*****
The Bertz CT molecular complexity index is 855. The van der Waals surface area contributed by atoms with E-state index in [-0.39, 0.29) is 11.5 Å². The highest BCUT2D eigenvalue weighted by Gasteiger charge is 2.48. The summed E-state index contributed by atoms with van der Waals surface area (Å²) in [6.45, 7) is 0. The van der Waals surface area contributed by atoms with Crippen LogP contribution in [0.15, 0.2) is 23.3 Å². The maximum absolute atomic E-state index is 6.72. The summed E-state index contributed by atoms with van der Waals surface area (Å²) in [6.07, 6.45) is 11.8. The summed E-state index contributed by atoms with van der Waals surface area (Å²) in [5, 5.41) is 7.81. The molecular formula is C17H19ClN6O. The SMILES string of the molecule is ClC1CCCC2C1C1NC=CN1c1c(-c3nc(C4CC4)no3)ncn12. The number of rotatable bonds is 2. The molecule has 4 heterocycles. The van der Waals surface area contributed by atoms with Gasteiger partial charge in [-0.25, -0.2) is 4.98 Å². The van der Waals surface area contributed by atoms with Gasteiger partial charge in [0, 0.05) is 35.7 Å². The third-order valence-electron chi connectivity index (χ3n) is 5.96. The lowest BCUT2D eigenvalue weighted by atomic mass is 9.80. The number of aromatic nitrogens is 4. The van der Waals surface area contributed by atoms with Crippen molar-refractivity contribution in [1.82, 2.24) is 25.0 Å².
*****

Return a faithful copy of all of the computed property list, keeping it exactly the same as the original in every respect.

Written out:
The Bertz CT molecular complexity index is 855. The van der Waals surface area contributed by atoms with E-state index in [-0.39, 0.29) is 11.5 Å². The highest BCUT2D eigenvalue weighted by Gasteiger charge is 2.48. The summed E-state index contributed by atoms with van der Waals surface area (Å²) in [6.45, 7) is 0. The van der Waals surface area contributed by atoms with Crippen LogP contribution in [0.15, 0.2) is 23.3 Å². The maximum absolute atomic E-state index is 6.72. The summed E-state index contributed by atoms with van der Waals surface area (Å²) in [6.07, 6.45) is 11.8. The summed E-state index contributed by atoms with van der Waals surface area (Å²) in [5, 5.41) is 7.81. The molecular formula is C17H19ClN6O. The SMILES string of the molecule is ClC1CCCC2C1C1NC=CN1c1c(-c3nc(C4CC4)no3)ncn12. The number of rotatable bonds is 2. The molecule has 4 heterocycles. The van der Waals surface area contributed by atoms with Gasteiger partial charge in [-0.25, -0.2) is 4.98 Å². The van der Waals surface area contributed by atoms with Gasteiger partial charge in [0, 0.05) is 35.7 Å². The third-order valence-electron chi connectivity index (χ3n) is 5.96. The lowest BCUT2D eigenvalue weighted by atomic mass is 9.80. The number of aromatic nitrogens is 4. The van der Waals surface area contributed by atoms with Crippen molar-refractivity contribution in [1.82, 2.24) is 25.0 Å².